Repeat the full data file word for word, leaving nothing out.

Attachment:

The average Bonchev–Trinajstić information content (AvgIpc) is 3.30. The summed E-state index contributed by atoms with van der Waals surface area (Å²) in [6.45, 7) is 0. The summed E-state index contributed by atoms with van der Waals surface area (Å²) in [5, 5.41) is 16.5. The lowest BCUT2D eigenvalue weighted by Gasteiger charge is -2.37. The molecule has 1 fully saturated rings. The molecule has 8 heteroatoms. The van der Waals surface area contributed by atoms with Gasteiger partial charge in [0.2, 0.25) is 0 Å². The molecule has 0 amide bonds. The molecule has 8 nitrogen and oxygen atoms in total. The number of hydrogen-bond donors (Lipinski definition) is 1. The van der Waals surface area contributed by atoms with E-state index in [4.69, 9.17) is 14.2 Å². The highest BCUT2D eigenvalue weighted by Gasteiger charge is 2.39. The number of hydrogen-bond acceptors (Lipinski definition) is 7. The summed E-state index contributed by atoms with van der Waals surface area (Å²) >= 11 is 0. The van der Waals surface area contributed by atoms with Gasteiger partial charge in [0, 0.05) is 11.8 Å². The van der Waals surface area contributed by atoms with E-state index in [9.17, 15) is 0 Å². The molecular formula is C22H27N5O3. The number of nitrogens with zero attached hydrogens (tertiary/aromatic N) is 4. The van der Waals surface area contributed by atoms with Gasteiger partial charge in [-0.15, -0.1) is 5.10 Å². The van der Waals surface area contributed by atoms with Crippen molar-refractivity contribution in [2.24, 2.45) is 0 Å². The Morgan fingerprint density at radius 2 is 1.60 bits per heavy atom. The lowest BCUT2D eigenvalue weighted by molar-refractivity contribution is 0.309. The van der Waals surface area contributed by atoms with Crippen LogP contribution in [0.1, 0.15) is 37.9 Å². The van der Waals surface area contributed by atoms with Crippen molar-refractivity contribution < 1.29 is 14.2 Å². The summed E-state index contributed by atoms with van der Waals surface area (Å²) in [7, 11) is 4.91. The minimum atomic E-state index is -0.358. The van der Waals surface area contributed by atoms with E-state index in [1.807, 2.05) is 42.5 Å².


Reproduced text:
The average Bonchev–Trinajstić information content (AvgIpc) is 3.30. The summed E-state index contributed by atoms with van der Waals surface area (Å²) in [6.45, 7) is 0. The summed E-state index contributed by atoms with van der Waals surface area (Å²) in [5, 5.41) is 16.5. The lowest BCUT2D eigenvalue weighted by Gasteiger charge is -2.37. The molecule has 1 fully saturated rings. The molecule has 8 heteroatoms. The van der Waals surface area contributed by atoms with Gasteiger partial charge in [0.2, 0.25) is 0 Å². The molecule has 0 amide bonds. The molecule has 8 nitrogen and oxygen atoms in total. The number of hydrogen-bond donors (Lipinski definition) is 1. The van der Waals surface area contributed by atoms with E-state index in [4.69, 9.17) is 14.2 Å². The highest BCUT2D eigenvalue weighted by Gasteiger charge is 2.39. The number of hydrogen-bond acceptors (Lipinski definition) is 7. The summed E-state index contributed by atoms with van der Waals surface area (Å²) >= 11 is 0. The van der Waals surface area contributed by atoms with Gasteiger partial charge in [0, 0.05) is 11.8 Å². The van der Waals surface area contributed by atoms with E-state index in [9.17, 15) is 0 Å². The molecular formula is C22H27N5O3. The number of nitrogens with zero attached hydrogens (tertiary/aromatic N) is 4. The van der Waals surface area contributed by atoms with Gasteiger partial charge in [-0.15, -0.1) is 5.10 Å². The van der Waals surface area contributed by atoms with Crippen molar-refractivity contribution in [2.24, 2.45) is 0 Å². The Morgan fingerprint density at radius 2 is 1.60 bits per heavy atom. The lowest BCUT2D eigenvalue weighted by molar-refractivity contribution is 0.309. The van der Waals surface area contributed by atoms with Crippen LogP contribution in [0.1, 0.15) is 37.9 Å². The van der Waals surface area contributed by atoms with Crippen molar-refractivity contribution < 1.29 is 14.2 Å². The summed E-state index contributed by atoms with van der Waals surface area (Å²) in [7, 11) is 4.91. The minimum atomic E-state index is -0.358. The van der Waals surface area contributed by atoms with E-state index in [1.807, 2.05) is 42.5 Å².